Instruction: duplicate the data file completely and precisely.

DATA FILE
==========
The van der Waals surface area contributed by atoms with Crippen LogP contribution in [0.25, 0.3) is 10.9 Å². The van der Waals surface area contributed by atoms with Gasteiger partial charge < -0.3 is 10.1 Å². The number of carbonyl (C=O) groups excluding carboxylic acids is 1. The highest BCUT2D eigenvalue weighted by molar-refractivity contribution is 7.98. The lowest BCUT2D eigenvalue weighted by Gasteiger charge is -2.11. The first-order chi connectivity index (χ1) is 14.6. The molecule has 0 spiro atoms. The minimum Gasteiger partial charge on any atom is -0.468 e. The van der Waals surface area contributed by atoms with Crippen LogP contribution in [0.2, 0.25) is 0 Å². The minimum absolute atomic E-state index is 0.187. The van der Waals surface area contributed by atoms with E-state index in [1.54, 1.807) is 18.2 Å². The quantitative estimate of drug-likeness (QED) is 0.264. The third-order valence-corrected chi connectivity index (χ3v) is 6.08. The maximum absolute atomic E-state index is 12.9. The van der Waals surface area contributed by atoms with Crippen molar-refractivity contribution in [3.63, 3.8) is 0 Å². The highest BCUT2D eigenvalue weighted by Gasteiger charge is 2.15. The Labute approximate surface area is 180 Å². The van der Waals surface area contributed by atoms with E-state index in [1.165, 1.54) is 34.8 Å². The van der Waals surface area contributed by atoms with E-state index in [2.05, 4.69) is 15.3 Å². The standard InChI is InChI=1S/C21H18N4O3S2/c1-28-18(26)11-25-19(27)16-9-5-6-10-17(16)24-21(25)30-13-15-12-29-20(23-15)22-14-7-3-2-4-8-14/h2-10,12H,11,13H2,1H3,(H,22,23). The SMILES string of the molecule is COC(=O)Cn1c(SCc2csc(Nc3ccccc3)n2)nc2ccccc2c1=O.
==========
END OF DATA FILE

The van der Waals surface area contributed by atoms with Crippen LogP contribution in [0.25, 0.3) is 10.9 Å². The van der Waals surface area contributed by atoms with Gasteiger partial charge < -0.3 is 10.1 Å². The number of carbonyl (C=O) groups excluding carboxylic acids is 1. The highest BCUT2D eigenvalue weighted by molar-refractivity contribution is 7.98. The lowest BCUT2D eigenvalue weighted by Gasteiger charge is -2.11. The first-order chi connectivity index (χ1) is 14.6. The molecule has 0 spiro atoms. The minimum Gasteiger partial charge on any atom is -0.468 e. The van der Waals surface area contributed by atoms with Crippen LogP contribution in [0.2, 0.25) is 0 Å². The minimum absolute atomic E-state index is 0.187. The van der Waals surface area contributed by atoms with E-state index in [1.54, 1.807) is 18.2 Å². The quantitative estimate of drug-likeness (QED) is 0.264. The third-order valence-corrected chi connectivity index (χ3v) is 6.08. The maximum absolute atomic E-state index is 12.9. The van der Waals surface area contributed by atoms with Crippen molar-refractivity contribution in [3.63, 3.8) is 0 Å². The highest BCUT2D eigenvalue weighted by Gasteiger charge is 2.15. The Labute approximate surface area is 180 Å². The van der Waals surface area contributed by atoms with E-state index in [1.165, 1.54) is 34.8 Å². The van der Waals surface area contributed by atoms with E-state index in [2.05, 4.69) is 15.3 Å². The standard InChI is InChI=1S/C21H18N4O3S2/c1-28-18(26)11-25-19(27)16-9-5-6-10-17(16)24-21(25)30-13-15-12-29-20(23-15)22-14-7-3-2-4-8-14/h2-10,12H,11,13H2,1H3,(H,22,23). The SMILES string of the molecule is COC(=O)Cn1c(SCc2csc(Nc3ccccc3)n2)nc2ccccc2c1=O.